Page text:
Wanda Pierce, 70, pulled into her son's driveway like she does every morning, hopping out of the driver's seat to the passenger side and waiting for her son to emerge so the pair could carpool to work.
Suddenly her passenger door opened. Pierce thought it was her son.
"As soon as I turned my head, there we were, face-to-face," Pierce told WTHR-TV in Indianapolis. She wasn't looking at her son, but another man in his early 20s.
And he was pointing a gun at Pierce and grabbing the purse on her lap.
That's when the great-grandmother did something her attacker probably wasn't expecting.
"For some particular reason, instinct told me at the same time, 'That's mine,'" Pierce told WTHR of the Tuesday attack. "'I work for what I get. You're just a young punk running around out here doing things you ought not do and you're not getting my purse.'"
"Then he told me, 'Lady, give me the purse or I'm going to shoot you,'" Pierce recalled. "And that's when I told him, 'No, you won't' -- bad word -- and I held on to it anyway," she told WTHR.
Pierce acknowledged that the safest path in that situation was to give up her purse — and that if she had to do it over again she'd make a different choice — but "until you're in that situation, you really don't know what you'd do."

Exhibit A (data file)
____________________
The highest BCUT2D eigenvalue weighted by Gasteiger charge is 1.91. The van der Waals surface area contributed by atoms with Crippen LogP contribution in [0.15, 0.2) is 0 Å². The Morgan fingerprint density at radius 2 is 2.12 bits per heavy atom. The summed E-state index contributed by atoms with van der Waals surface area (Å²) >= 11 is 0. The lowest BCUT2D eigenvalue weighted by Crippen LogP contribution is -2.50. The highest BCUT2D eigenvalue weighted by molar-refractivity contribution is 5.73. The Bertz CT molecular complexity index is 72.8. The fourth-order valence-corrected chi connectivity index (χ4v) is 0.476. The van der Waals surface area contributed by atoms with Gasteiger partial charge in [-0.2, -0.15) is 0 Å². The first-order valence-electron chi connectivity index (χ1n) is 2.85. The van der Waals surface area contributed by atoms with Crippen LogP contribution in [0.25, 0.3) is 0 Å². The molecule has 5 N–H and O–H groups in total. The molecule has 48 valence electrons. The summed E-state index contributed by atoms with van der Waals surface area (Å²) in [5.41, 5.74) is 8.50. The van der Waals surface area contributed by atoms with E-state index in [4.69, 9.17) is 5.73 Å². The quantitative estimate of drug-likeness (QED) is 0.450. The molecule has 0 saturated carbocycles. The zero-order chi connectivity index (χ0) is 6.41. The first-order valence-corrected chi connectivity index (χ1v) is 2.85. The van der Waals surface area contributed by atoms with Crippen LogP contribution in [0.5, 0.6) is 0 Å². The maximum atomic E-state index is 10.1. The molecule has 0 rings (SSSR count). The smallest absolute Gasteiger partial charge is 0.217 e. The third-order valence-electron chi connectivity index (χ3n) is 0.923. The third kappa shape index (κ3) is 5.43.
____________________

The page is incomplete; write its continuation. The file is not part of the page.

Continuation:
"I was bound and determined to keep what was mine," she said. "Didn't work."
The attacker then pistol-whipped her, Pierce said. "He hit me in the head and I knew it was bleeding, but I still held on."
"I continued to hold onto the purse and he hit me here," she added, pointing to her right wrist.
"And something else hit me that said 'let go' and I let go," Pierce said.
The man may have gotten away with her purse, but Pierce said she'd face him in court in a heartbeat and give him a piece of her mind.
"I'd tell him, 'I hope that wherever you're going, somebody beats the living tar out of you because you deserve it,'" Pierce told the station. "I only got hurt, but that's all right. At least I gave 'em a fight. I don't think he quite expected that either."